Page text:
PURPOSE/OBJECTIVES: To explore the child's perspective of experiencing completion of cancer treatment. DESIGN: Descriptive, phenomenologic. SETTING: A pediatric hematology/oncology clinic in the southwestern United States. SAMPLE: Seven children ages 5 to 18 who have completed cancer therapy within the past year and who were in remission. METHODS: Open-ended, audiotaped interviews were conducted in a quiet setting away from the hospital. Interview data were transcribed and analyzed using Colaizzi's eight-step procedure. MAIN RESEARCH VARIABLES: Child's description of the experience of completing treatment for cancer. FINDINGS: Six theme categories were identified from the data: a gradual realization of normal; hierarchical and cyclical recurrence fears; completion embedded in the cancer experience; seeking a new normal; modifying relationships; and resolution and moving on. The themes were developed into an essential structure that indicated that the experience of completing cancer treatment has two faces--one of celebration and hope and one of uncertainty and fear. CONCLUSIONS: Children completing cancer treatment experience numerous changes. With the assistance of healthcare providers, family, and friends, they can begin to move beyond the immediate cancer experience. Yet, fears and concerns remain for an extended time and must be addressed actively. IMPLICATIONS FOR NURSING PRACTICE: Study findings provide an awareness of current practices administered around the time of completion and are meant to precipitate dialog with children and families to improve follow-up care for childhood survivors.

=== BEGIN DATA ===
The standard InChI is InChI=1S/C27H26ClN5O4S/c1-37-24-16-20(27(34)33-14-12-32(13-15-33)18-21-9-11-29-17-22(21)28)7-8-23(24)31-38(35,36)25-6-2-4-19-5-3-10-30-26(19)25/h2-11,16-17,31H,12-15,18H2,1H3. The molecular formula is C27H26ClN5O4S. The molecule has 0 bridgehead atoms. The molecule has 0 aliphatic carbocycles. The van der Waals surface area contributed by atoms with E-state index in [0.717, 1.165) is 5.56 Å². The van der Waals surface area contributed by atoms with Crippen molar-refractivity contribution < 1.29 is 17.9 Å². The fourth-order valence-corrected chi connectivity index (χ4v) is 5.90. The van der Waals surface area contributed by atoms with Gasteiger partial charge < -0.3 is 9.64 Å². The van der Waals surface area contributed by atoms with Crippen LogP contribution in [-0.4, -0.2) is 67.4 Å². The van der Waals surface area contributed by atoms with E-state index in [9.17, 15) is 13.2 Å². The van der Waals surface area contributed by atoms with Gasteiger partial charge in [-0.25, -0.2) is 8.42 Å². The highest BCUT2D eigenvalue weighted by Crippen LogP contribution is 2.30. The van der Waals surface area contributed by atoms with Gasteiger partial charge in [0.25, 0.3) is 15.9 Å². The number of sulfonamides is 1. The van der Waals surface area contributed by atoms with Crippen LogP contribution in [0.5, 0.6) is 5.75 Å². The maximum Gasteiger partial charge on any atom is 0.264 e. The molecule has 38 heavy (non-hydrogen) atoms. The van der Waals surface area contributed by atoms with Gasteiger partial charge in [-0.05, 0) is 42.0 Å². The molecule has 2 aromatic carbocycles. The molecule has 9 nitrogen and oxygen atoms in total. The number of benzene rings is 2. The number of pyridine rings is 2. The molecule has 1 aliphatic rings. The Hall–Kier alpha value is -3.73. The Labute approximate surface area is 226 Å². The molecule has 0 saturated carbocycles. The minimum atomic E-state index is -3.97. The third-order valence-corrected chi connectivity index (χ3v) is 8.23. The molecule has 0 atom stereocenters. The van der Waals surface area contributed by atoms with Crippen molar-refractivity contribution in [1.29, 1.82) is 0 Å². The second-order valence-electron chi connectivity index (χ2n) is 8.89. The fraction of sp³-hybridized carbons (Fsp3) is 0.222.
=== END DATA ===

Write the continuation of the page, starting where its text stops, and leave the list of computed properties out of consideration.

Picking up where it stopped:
|Original language||English (US)|
|Number of pages||10|
|Journal||Oncology nursing forum|
|State||Published - Oct 1 1994|
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